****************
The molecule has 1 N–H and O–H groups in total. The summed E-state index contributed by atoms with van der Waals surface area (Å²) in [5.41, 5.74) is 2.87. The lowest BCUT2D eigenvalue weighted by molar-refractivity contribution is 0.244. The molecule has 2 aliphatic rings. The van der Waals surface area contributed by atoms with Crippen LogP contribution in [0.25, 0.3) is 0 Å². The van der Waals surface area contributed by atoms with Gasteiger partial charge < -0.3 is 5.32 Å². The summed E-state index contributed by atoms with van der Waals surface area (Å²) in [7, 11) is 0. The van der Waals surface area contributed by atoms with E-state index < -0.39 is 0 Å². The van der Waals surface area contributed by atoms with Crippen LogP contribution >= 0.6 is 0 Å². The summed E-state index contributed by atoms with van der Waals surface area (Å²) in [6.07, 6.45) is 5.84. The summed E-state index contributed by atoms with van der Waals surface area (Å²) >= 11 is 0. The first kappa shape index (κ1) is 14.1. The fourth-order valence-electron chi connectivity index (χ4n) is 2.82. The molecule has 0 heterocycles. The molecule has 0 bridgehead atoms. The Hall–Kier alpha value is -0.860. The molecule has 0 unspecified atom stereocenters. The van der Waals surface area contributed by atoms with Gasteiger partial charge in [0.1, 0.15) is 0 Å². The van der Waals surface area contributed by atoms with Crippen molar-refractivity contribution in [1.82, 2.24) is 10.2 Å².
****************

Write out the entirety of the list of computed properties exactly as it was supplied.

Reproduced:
The molecule has 1 N–H and O–H groups in total. The summed E-state index contributed by atoms with van der Waals surface area (Å²) in [5.41, 5.74) is 2.87. The lowest BCUT2D eigenvalue weighted by molar-refractivity contribution is 0.244. The molecule has 2 aliphatic rings. The van der Waals surface area contributed by atoms with Crippen LogP contribution in [0.25, 0.3) is 0 Å². The van der Waals surface area contributed by atoms with Gasteiger partial charge < -0.3 is 5.32 Å². The summed E-state index contributed by atoms with van der Waals surface area (Å²) in [7, 11) is 0. The van der Waals surface area contributed by atoms with E-state index < -0.39 is 0 Å². The van der Waals surface area contributed by atoms with Crippen LogP contribution >= 0.6 is 0 Å². The summed E-state index contributed by atoms with van der Waals surface area (Å²) in [6.07, 6.45) is 5.84. The summed E-state index contributed by atoms with van der Waals surface area (Å²) >= 11 is 0. The first kappa shape index (κ1) is 14.1. The fourth-order valence-electron chi connectivity index (χ4n) is 2.82. The molecule has 0 heterocycles. The molecule has 0 bridgehead atoms. The Hall–Kier alpha value is -0.860. The molecule has 0 unspecified atom stereocenters. The van der Waals surface area contributed by atoms with Gasteiger partial charge in [0.1, 0.15) is 0 Å². The van der Waals surface area contributed by atoms with Crippen molar-refractivity contribution in [1.82, 2.24) is 10.2 Å².